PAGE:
Innovation

Prescriptions for the revolution

Written by Ian Portsmouth

Since its launch in 1982 as The Magazine That’s All About Small Business, this publication has changed its name (twice), its ownership (three times) and its look (three facelifts in the past five years alone). What hasn’t changed is PROFIT‘s intense focus on providing information that can help your business grow, and its advocacy of the entrepreneurial cause.

This 25th anniversary issue of PROFIT is no exception. As you leaf through this issue, you’ll find the timely solutions and insights that Canadian entrepreneurs have come to expect from us. You’ll also experience our continuing celebration of the critical role you play in making the world a better place. I hope more people will join the party over PROFIT‘s next 25 years.

Although they’ve long been a positive source of economic, social and environmental change, Canadian entrepreneurs still don’t attract all the respect and admiration they deserve. Why? Perhaps the risk-tolerant, do-it-yourself spirit of entrepreneurship is at odds with the Canadian ethos of peace, order and good government, which favours centralized solutions from big companies and even bigger government.

Whatever the cause, we need a more enlightened perception of entrepreneurship to permeate the social fabric if Canada is to remain one of the world’s strongest economies, if not become one of the most influential countries as well. Because there are no better ambassadors of entrepreneurship than successful entrepreneurs themselves, here’s how Canada can further the cause:

Make it easier for all entrepreneurs to start and build businesses. A graduated tax scheme—whereby, for instance, the tax rate is lower for younger businesses—could help enterprises survive the treacherous startup phase.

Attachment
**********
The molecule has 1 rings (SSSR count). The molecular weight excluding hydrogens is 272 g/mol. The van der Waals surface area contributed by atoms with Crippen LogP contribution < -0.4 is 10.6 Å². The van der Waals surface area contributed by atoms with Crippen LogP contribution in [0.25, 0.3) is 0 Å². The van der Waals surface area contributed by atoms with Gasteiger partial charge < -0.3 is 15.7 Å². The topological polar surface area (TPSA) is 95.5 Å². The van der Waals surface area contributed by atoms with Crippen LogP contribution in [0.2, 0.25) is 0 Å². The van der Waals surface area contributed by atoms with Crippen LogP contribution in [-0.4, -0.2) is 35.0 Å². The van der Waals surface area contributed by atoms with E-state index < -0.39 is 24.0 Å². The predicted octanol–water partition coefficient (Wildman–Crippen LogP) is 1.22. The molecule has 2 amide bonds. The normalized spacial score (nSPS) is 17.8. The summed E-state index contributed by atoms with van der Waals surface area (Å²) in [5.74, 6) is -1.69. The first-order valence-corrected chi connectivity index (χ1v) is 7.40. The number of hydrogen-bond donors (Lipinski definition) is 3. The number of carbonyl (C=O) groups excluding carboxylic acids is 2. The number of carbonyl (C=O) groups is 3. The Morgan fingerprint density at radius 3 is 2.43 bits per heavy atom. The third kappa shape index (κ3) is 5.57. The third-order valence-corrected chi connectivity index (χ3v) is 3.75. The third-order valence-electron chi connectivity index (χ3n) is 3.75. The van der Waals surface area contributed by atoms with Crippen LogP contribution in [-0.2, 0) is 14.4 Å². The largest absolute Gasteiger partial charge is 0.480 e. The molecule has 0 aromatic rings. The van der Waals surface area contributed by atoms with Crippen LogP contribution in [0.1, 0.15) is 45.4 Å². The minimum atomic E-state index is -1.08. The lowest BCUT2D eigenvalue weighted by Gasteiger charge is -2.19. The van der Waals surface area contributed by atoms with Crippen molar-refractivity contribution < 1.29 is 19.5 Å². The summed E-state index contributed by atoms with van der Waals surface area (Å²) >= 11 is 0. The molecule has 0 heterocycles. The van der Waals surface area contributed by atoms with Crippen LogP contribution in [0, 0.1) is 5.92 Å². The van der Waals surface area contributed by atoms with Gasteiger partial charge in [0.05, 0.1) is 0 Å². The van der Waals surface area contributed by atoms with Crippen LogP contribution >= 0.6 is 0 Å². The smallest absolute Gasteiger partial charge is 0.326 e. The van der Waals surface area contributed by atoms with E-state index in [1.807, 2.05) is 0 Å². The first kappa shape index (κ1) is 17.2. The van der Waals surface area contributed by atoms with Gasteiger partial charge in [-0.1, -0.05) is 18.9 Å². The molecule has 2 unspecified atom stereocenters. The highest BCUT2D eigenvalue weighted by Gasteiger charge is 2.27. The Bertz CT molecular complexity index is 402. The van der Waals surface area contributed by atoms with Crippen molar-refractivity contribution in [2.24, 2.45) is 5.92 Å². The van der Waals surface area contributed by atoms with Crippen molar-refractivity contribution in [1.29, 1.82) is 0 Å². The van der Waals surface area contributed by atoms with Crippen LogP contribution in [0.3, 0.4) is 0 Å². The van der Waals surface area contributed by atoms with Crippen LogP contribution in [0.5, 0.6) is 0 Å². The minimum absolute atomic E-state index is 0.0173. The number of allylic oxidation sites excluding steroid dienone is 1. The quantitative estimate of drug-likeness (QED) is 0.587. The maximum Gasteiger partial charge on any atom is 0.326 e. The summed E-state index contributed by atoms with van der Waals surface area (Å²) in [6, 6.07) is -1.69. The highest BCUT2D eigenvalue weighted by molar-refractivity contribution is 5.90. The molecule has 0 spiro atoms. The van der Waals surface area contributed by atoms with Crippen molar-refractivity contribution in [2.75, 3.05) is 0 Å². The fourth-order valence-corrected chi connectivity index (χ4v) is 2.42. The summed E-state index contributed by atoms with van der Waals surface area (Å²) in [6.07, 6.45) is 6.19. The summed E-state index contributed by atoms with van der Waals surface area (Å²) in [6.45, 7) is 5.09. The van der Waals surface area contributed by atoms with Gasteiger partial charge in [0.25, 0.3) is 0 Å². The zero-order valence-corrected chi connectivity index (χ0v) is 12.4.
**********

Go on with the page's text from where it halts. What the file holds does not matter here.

Cut red tape around private investing in small businesses, thus helping entrepreneurs raise growth capital from friends, family and business contacts. Similarly, regulators should consider the viability of online peer-to-peer lending networks (e.g., Prosper.com), which already operate in the U.S. and U.K.

Offer more tax breaks for angel investors, the people who get complex businesses started. Plus, governments could offer financial incentives for angels to band together, syndicate investments and share experiences, best practices and contacts.

Break down interprovincial trade barriers and reduce regulation and red tape: the Canadian Federation of Independent Business claims Canadian businesses spend $33 billion a year complying with regulations.

Demistify business ownership, dispel the misconceptions about it and make it a career option earlier in people’s lives by incorporating mandatory entrepreneurship education in our high schools. Teach the business basics and show students how entrepreneurs make a difference in people’s lives.

As it has over the past 25 years, PROFIT will do its part by promoting, facilitating and inspiring entrepreneurship. Presently, we’re in the formative stages of a couple of powerful initiatives: one that will facilitate peer-to-peer mentoring between business owners, and another that will establish a new standard for entrepreneurial excellence in Canada.

After all, PROFIT‘s business is your business. So let’s keep the revolution rolling.

I invite your feedback on anything you see in PROFIT. Please send your comments to me at Ian.Portsmouth@PROFIT.rogers.com

Originally appeared on PROFITguide.com